Headlines I see in the second to third weeks of March:
“WHO declares the coronavirus outbreak a pandemic”
“NYC coronavirus death toll reaches 26”
“Coronavirus Sparks Layoffs Across New York Region”
These headlines you see above barely capture the reality of how the rapidly spreading coronavirus (COVID-19) is affecting the livelihoods of those here in New York City and New York State. Our state is officially at the top of the list for the most cases of individuals testing positive for the virus. Schools are officially shut down and moving to distance learning, while restaurants and bars close their doors and move to takeout and delivery only. Theatres and space venues have also closed and retail stores like Macy’s, TJ Maxx, and Marshall’s are up next to do the same.
With all these closings, especially of large companies, I can only think of the hundreds of thousands of individuals suddenly losing their jobs. People who cannot afford to miss a single paycheck, let alone multiple ones. Rent and other bills still have to be paid and all there seems to be is a sense of uncertainty regarding the livelihoods of many people throughout the city, myself included.
As a soon-to-be college graduate at John Jay College, I cannot help but imagine my future being an abyss. It becomes darker and darker to the point where it is pitch black, cold and frightening. Having to deal with life after graduation is difficult enough, as for many of those graduating, but on top of a worldwide pandemic, our increased anxiety adds a sense of helplessness. Graduation should be an exciting moment in someone’s life — it’s a milestone in which people like myself want to celebrate. Quite frankly, at the moment, it’s not. As an empath, I cannot help but imagine the impending, spiraling crisis soon to follow given the severity of the virus, especially for those who are immunocompromised, have pre-existing health conditions, and/or are elderly. These populations could possibly be in a grave situation, and unfortunately, may be part of another statistic.
As days go by, the rhetoric on the news is the same: stay home. Although I have gone outside only twice during the shutdowns, it seems people are still outside like nothing has happened. As if a pandemic was nonexistent and especially now that people have more “free time” on their hands (if you even want to call it “free time” during a time of crisis).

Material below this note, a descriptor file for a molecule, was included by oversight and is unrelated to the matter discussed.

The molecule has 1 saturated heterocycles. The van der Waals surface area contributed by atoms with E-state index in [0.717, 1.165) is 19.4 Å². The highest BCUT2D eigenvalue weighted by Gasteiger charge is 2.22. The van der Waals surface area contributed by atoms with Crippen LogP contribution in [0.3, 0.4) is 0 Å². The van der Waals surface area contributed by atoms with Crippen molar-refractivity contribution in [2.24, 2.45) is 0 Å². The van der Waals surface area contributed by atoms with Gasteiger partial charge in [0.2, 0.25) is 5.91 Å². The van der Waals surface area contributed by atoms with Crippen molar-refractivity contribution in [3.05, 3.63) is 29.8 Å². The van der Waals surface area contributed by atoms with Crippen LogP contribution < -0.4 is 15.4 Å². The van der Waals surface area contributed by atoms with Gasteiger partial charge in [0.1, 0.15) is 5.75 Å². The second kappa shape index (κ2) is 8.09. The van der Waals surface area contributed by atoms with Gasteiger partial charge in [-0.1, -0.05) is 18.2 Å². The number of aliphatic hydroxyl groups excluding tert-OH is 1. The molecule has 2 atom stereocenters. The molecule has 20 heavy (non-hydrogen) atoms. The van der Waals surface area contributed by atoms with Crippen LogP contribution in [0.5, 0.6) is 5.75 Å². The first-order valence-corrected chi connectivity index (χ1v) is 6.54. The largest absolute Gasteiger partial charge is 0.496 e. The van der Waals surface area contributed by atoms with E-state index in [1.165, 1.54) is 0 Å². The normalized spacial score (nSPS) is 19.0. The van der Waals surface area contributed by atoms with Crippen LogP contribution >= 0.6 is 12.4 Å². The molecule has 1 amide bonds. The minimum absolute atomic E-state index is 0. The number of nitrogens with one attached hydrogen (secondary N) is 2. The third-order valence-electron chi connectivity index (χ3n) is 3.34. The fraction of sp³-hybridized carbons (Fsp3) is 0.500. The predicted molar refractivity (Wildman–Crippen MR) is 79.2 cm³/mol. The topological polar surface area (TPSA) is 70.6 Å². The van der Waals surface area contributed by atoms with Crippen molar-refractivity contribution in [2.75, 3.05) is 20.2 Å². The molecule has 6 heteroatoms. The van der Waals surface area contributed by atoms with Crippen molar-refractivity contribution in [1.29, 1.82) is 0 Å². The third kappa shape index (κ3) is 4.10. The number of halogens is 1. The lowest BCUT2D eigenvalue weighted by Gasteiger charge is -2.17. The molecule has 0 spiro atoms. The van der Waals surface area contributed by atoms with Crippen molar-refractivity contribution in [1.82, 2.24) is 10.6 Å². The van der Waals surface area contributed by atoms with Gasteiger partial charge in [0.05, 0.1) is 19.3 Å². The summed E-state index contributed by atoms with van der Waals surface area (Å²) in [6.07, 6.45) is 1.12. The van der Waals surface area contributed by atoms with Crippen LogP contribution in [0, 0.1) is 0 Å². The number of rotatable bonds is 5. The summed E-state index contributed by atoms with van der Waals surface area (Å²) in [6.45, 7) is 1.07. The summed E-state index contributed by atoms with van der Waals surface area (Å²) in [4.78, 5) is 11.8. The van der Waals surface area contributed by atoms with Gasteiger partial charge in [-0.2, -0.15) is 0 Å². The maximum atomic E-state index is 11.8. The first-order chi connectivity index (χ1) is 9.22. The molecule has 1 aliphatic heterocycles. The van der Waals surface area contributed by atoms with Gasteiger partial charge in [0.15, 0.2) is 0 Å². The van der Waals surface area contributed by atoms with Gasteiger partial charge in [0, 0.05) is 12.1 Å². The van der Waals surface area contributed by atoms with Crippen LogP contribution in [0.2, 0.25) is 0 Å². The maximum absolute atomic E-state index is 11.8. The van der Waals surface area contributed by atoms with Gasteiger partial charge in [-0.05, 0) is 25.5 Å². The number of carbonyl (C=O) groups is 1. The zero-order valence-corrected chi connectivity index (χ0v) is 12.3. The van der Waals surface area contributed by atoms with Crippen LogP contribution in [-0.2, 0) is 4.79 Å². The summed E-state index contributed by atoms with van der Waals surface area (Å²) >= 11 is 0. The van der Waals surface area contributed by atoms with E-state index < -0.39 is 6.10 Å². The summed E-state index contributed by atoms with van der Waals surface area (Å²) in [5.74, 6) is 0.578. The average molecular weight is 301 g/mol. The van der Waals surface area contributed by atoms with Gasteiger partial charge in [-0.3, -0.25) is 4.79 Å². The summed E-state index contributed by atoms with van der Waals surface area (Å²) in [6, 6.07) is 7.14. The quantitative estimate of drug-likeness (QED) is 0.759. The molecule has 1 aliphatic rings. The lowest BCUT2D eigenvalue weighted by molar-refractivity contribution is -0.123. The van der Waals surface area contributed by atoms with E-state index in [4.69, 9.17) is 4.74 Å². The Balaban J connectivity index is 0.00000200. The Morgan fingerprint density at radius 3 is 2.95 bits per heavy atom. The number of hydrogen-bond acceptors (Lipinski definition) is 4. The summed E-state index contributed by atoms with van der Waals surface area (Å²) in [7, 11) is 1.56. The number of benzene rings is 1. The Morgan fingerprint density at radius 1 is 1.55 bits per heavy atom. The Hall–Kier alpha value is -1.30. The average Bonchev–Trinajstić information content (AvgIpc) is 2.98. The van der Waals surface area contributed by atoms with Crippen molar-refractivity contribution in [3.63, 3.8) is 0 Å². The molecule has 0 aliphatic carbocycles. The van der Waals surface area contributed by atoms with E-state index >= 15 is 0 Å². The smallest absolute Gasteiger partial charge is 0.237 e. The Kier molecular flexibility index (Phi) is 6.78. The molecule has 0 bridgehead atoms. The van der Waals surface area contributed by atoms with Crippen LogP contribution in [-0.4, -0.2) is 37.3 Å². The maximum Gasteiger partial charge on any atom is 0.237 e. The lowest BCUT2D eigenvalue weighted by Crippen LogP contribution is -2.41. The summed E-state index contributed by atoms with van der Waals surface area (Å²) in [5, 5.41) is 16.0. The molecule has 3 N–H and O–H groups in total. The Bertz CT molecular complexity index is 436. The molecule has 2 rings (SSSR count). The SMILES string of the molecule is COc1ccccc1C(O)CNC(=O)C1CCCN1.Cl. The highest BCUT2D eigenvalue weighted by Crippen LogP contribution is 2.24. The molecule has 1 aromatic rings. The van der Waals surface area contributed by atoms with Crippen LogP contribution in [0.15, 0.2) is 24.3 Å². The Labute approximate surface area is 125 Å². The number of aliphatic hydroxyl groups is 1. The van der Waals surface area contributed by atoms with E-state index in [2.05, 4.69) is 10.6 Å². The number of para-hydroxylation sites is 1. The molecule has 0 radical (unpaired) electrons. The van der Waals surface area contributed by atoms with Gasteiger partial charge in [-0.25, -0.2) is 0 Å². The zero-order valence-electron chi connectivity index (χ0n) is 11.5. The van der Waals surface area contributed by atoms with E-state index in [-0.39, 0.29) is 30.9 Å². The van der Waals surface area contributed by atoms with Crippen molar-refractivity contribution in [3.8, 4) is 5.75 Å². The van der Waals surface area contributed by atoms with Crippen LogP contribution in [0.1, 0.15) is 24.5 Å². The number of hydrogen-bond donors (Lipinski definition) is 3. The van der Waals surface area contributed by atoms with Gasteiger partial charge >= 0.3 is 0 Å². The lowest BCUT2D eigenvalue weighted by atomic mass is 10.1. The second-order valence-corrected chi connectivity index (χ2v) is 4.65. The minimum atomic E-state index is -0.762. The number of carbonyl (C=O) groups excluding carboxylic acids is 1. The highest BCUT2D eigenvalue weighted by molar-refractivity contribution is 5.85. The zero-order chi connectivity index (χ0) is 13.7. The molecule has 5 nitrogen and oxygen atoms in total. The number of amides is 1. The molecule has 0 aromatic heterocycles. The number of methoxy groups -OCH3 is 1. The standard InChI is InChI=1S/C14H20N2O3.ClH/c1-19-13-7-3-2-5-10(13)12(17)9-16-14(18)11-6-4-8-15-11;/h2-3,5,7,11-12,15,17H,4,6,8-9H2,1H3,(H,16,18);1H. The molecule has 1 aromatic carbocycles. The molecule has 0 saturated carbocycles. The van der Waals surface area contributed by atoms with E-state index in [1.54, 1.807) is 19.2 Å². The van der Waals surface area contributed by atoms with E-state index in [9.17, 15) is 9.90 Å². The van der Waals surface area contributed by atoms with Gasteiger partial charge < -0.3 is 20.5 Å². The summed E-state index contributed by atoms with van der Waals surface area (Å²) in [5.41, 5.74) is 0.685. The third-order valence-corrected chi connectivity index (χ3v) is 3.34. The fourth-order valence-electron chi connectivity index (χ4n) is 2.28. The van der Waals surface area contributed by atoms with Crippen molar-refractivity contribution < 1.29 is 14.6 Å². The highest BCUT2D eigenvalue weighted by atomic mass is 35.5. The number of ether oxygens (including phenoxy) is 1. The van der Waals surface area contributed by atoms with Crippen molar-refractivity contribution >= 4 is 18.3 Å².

It baffles me. It just seems like those hanging around outside are just doing so to act like “rebels.” But, this isn’t the time to act like a “rebel,” even though I understand, as I consider myself one too. We are talking about lives at stake here, and health care workers who inevitably have to carry the weight of this crisis.
I get the sentiments of people who want to go to events, have fun, meet with loved ones, celebrate important milestones in their lives — I’m with you on these aspects! But we cannot assume this will simply be over in a couple weeks and things will go back to “normal.” This isn’t the time to see this as an opportunity to do whatever we want, because people will die if we continue to be careless. Now is the time to be mindful of each other, of our existence, and work together as a community to protect each other by doing what is right by staying home and taking precautions.
This crisis has shown the inequalities and disparities of who has the right to certain resources such as health care, social services, etc. While no one would ever predict such a crisis would occur, the lack of consideration (such as the staggering unemployment rates), especially for marginalized communities, goes to show that we, as a collective, have to be adamant in what we need — In fact, what we have always needed from these institutions who are supposed to serve us.
We have to remember that these institutions only exist due to our diligent labor, our contributions to society and without us, they will cease to continue. As a young person, I recognize there is a power in virtual or tele-organizing, in coming together online. Not all organizing and fights for change have to be in-person, specifically given the situation. We can demand a fairer and more just system that is inclusive of all identities and communities, but we have to take care of each other first.
Once we care for each other and ourselves, we can then effectively organize to address the inequalities and injustices that exist. We can begin to do the work of recreating a society where no community is left behind, especially during a crisis which inescapably affects us all.
Lisa Nishimura is a senior at John Jay College, CUNY and a member of Young Invincibles’ New York Young Advocates Program.